Gina Rinehart tells big fat porkie-pies about struggling miners

Gina Rinehart tells big fat porkie-pies about struggling miners

Gina Rinehart, Australia’s richest and most mendacious mining magnate, spoke to the Australian Miners and Metals Conference last week.

In her speech, she accused the greedy government of treating the mining sector like an ATM. When she wasn’t throwing stones in glass houses, Gina was arguing that Australians had gotten too big for their boots and should “not be too proud to admit that we’re really just a large island with a small population with record debt.”

If Gina were speaking at a conference in 1946, she would be undeniably correct. Australia’s gross government debt exploded to a record peak of 104% of GDP right after the conclusion of World War II. At the end of 2012 public debt was 16% of GDP. Her economic figures are as old as the minerals she unearths.

In this year’s federal budget a deficit of about $19 billion was announced. While Ms Rinehart seems very concerned about government largess on the one hand, she fails to mention that her wealth alone could help bridge the budget shortfall, even when accounting for her $7 billion personal losses last year.

So what’s all the noise about? Rumours have been circulating of the mining industry’s imminent demise for quite some time and it’s getting tiresome.

Former Resource Minister Martin Ferguson said, “You’ve got to understand that the resources boom is over.”

Our soon-to-be Glorious Leader Tony Abbott said, “The whole point of the Carbon Tax is to eliminate the use of coal and that spells death for the coal industry.”

Senator Eggleston said, “Many mining companies said they will no longer do business in Australia once this tax and the subsequent emissions trading scheme are introduced.”

Research from the think-tank the Australia Institute seems to suggest the opposite. Since the carbon tax was first proposed in 2010, investment into mines and equipment has grown more than $15 billion dollars. Indeed, over the last 9 years mining investment in Australia has grown 12 fold. Since the Mining Resource Rent Tax was proposed investment has more than doubled.

“Claims that the carbon price and mining tax will destroy the mining industry in Australia are at odds with the level of investment that the industry is making. To invest billions of dollars every year you must be confident that your industry has a positive future,” writes the Australia Institute.

This level of infrastructure spending not only contradicts the mining industry’s cries of oppressive and exorbitant government taxation, it is also their own worst enemy. Although demand for minerals has dropped globally since recent record highs, with the slowdown in the global economy, Australia’s export volume has increased.

That is to say that so much money has been confidently invested into improving mining efficiency that the industry produces much more than is wanted. Export volume, of what is mainly iron ore and coal, grew 3.3% in the last quarter –  far outstripping growth in demand. The mining magnates’ eagerness to squeeze the egg from the golden goose has led to their own undoing.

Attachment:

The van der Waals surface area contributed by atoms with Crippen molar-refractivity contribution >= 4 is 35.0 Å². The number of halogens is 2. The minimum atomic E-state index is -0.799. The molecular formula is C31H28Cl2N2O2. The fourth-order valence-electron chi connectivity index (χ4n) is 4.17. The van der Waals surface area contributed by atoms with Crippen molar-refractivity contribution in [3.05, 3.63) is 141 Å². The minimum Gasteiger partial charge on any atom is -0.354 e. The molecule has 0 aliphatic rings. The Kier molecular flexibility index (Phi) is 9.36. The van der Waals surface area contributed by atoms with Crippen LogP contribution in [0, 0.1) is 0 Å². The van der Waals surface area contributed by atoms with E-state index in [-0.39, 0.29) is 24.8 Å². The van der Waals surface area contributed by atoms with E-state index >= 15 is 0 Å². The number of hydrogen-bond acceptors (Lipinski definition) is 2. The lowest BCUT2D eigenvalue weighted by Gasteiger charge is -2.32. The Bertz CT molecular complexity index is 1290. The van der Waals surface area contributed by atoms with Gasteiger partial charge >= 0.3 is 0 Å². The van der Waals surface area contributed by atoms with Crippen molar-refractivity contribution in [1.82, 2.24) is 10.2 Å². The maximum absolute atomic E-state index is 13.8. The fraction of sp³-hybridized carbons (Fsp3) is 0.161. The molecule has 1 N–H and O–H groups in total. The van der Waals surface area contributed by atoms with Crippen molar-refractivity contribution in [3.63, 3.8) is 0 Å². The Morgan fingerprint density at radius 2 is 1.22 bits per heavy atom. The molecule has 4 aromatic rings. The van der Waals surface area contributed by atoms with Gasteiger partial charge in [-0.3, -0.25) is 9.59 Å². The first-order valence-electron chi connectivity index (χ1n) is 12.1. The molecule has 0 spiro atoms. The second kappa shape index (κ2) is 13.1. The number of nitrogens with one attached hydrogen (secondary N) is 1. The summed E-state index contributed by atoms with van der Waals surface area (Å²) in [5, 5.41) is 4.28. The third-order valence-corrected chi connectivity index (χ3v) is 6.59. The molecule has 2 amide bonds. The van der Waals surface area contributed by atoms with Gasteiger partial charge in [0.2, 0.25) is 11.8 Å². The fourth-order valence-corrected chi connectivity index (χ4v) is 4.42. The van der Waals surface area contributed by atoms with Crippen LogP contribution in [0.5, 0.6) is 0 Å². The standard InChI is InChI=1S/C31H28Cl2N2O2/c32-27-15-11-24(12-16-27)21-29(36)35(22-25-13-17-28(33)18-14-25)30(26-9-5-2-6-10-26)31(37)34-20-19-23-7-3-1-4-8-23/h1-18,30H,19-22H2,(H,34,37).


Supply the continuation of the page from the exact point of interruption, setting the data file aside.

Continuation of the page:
And it is this drop in prices that has in turn led to the measly returns on the Mining Tax. The government has seen about $200 million dollars of the $2 billion that the MRRT was designed to recoup. If the government is treating the mining industry as an ATM, as Gina would like us to believe, we’re not withdrawing very much money.

Ms Rinehart said that we should learn from Singapore too, using low taxes to encourage investment and development because we had the natural resources that Singapore lacks. What Gina failed to mention was that Australia has something much more valuable than resources, and that Singapore also lacks: Democracy. It was a democratically elected government that legislated the MRRT.

The Coalition is arguing to have the Mining Tax repealed to ease the burden on the mining industry, while the Greens are arguing that it should be enhanced to raise more revenue. The minerals are owned by the Crown, which means that everything under the ground is owned ultimately by the citizenry. We should enhance the tax to raise revenue for the sale of resources that we own. However, we need to think about how to better spend this revenue.

Rather than the business as usual, vote buying, cash splashing and middle class welfare that is indicative of how the Howard Government squandered the revenue from the first wave of the resources boom, we should use the money to address real inequality.

Andrew ‘Twiggy’ Forrest of Fortescue Metals, being the lesser of three magnate evils (the others being Rinehart and Clive Palmer of Rio Tinto), leads the field in trying to offset the damage of the two-speed economy that the mining boom has produced, especially in indigenous communities.

As prominent indigenous academic Marcia Langton wrote in the Resource Curse, state governments have continually shirked their responsibilities of putting revenue back into the northern towns where minerals are sourced. Instead, rent-seeking state governments spend big in southern cities while ignoring the electorally insignificant aboriginal communities in the north.

“Anyone who lives in a mining province but does not work for a mining company is disadvantaged in important ways: their income is much lower, yet they must pay the same exorbitant housing, food and services costs, thanks to the localised inflation brought about by the boom,” writes Langton.

Andrew Forrest is aiming to get 50,000 indigenous people in mining jobs with his Australian Employment Covenant. It’s a start. Australia needs to ignore the lies of the self-interested in the mining community and put our resources to good use.

[poll id=”69″]